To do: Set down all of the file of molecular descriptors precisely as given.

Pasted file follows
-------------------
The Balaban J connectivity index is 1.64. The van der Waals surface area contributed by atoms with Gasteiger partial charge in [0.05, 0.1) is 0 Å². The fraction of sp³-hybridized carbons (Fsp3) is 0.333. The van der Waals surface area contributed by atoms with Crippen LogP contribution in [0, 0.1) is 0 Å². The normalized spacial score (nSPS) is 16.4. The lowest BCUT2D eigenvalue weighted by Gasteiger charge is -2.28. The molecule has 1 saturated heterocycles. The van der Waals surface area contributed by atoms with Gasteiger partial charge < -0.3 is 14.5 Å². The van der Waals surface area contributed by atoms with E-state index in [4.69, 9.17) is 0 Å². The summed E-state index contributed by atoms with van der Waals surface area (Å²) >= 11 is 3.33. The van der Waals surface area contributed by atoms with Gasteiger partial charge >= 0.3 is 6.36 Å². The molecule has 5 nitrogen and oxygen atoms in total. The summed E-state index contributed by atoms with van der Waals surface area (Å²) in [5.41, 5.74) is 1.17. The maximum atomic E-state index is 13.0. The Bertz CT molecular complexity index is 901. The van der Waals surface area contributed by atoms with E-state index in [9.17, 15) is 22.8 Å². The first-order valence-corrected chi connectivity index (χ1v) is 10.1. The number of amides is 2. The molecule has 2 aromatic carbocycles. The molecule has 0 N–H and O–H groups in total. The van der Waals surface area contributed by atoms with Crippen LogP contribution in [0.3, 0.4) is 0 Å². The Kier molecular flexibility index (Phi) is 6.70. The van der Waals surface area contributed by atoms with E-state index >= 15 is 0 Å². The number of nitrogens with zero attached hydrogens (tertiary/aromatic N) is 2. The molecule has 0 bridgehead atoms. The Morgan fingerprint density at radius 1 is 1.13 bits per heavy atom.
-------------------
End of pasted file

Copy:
The Balaban J connectivity index is 1.64. The van der Waals surface area contributed by atoms with Gasteiger partial charge in [0.05, 0.1) is 0 Å². The fraction of sp³-hybridized carbons (Fsp3) is 0.333. The van der Waals surface area contributed by atoms with Crippen LogP contribution in [0, 0.1) is 0 Å². The normalized spacial score (nSPS) is 16.4. The lowest BCUT2D eigenvalue weighted by Gasteiger charge is -2.28. The molecule has 1 saturated heterocycles. The van der Waals surface area contributed by atoms with Gasteiger partial charge < -0.3 is 14.5 Å². The van der Waals surface area contributed by atoms with E-state index in [4.69, 9.17) is 0 Å². The summed E-state index contributed by atoms with van der Waals surface area (Å²) >= 11 is 3.33. The van der Waals surface area contributed by atoms with Gasteiger partial charge >= 0.3 is 6.36 Å². The molecule has 5 nitrogen and oxygen atoms in total. The summed E-state index contributed by atoms with van der Waals surface area (Å²) in [5.41, 5.74) is 1.17. The maximum atomic E-state index is 13.0. The Bertz CT molecular complexity index is 901. The van der Waals surface area contributed by atoms with E-state index in [9.17, 15) is 22.8 Å². The first-order valence-corrected chi connectivity index (χ1v) is 10.1. The number of amides is 2. The molecule has 2 aromatic carbocycles. The molecule has 0 N–H and O–H groups in total. The van der Waals surface area contributed by atoms with Crippen LogP contribution in [0.3, 0.4) is 0 Å². The Kier molecular flexibility index (Phi) is 6.70. The van der Waals surface area contributed by atoms with E-state index >= 15 is 0 Å². The number of nitrogens with zero attached hydrogens (tertiary/aromatic N) is 2. The molecule has 0 bridgehead atoms. The Morgan fingerprint density at radius 1 is 1.13 bits per heavy atom.